This compelling and captivating book is based on the often overlooked but crucial insight that the African-American Great Migration [from South to North] of 1910-1970 frequently happened in steps and stages, rather than in one fell swoop. That’s where the key preposition in the title of this book comes from – through - Appalachia. Karida Leigh Brown’s own family experienced this. Her grandparents migrated – or, as Brown corrects, escaped - from Alabama to Harlan County, Kentucky. Her parents, born in Kentucky, migrated from Harlan County on to Long Island. She and her brother, born in Kentucky, were raised in New York state. Clearly this book is a kind of corrective and deeper dive into the Great Migration, a matter of great national interest and concern. It is also a key corrective and deeper dive into Appalachian Studies as it highlights Black Appalachia. And it is an innovative inter-disciplinary exploration of the boundaries between the field of sociology – she is an Associate Professor of Sociology at UCLA - and oral history, a field which may well recognize this book as a paragon. “Gone Home is a migrating portrait of black families who moved from Alabama plantations to Kentucky coalfields, and from there to cities across the nation. Displaced by industrial decline, these families were forced to redefine the meaning of home and homemaking. Karida Brown eloquently follows the twentieth-century Great Migration and shows how it transformed African American identity and culture. Her beautiful book offers a deep understanding of both the American South and our nation."—William Ferris. “In this wondrous and careful work of essential and classic southern sociology, Karida Leigh Brown brilliantly illuminates black subjectivities as lived, realized, and constituted in the overlooked ancestral African American homeland of Appalachian coal country. Traversing time and space, race and region, Gone Home tells about the South in ways heretofore unimaginable."—Zandria Robinson. “With magnificent prose Gone Home is a powerful sociological and racial analysis of the lives and experiences of black people in and across Kentucky and Appalachia. Karida Brown has gifted us with a book that is a must read within and beyond the academy."—Marcus Anthony Hunter.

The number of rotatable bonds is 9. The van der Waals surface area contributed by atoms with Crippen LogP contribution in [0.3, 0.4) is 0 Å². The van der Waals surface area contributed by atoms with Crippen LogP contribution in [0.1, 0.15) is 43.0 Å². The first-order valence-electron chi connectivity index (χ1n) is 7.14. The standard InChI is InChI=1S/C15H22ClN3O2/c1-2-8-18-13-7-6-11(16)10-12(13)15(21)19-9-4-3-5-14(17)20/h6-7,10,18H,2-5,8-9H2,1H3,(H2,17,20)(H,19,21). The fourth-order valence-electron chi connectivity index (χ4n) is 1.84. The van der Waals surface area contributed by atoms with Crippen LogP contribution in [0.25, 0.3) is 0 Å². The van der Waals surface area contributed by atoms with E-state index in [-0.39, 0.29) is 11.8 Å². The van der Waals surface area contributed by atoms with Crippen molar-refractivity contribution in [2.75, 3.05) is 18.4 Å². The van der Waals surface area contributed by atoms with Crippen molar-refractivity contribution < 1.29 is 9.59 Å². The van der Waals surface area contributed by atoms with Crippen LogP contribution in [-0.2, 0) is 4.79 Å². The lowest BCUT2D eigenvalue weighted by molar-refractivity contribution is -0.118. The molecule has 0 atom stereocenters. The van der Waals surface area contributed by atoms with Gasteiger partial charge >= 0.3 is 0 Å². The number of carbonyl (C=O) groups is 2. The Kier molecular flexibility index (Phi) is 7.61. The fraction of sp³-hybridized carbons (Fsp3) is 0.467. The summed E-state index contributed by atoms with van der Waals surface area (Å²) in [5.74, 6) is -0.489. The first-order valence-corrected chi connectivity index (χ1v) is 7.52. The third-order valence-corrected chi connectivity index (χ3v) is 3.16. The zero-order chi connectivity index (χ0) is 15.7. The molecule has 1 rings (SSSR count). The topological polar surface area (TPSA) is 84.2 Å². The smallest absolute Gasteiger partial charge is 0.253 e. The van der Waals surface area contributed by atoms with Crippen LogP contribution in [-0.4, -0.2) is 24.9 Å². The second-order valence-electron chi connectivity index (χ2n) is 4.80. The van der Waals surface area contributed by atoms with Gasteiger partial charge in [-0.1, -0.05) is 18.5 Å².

Chapel Hill: The University of North Carolina Press, 2018. 252 pages with an Index, Bibliography, Notes, Appendices, Tables and Figures, including photos. Hardback with dust jacket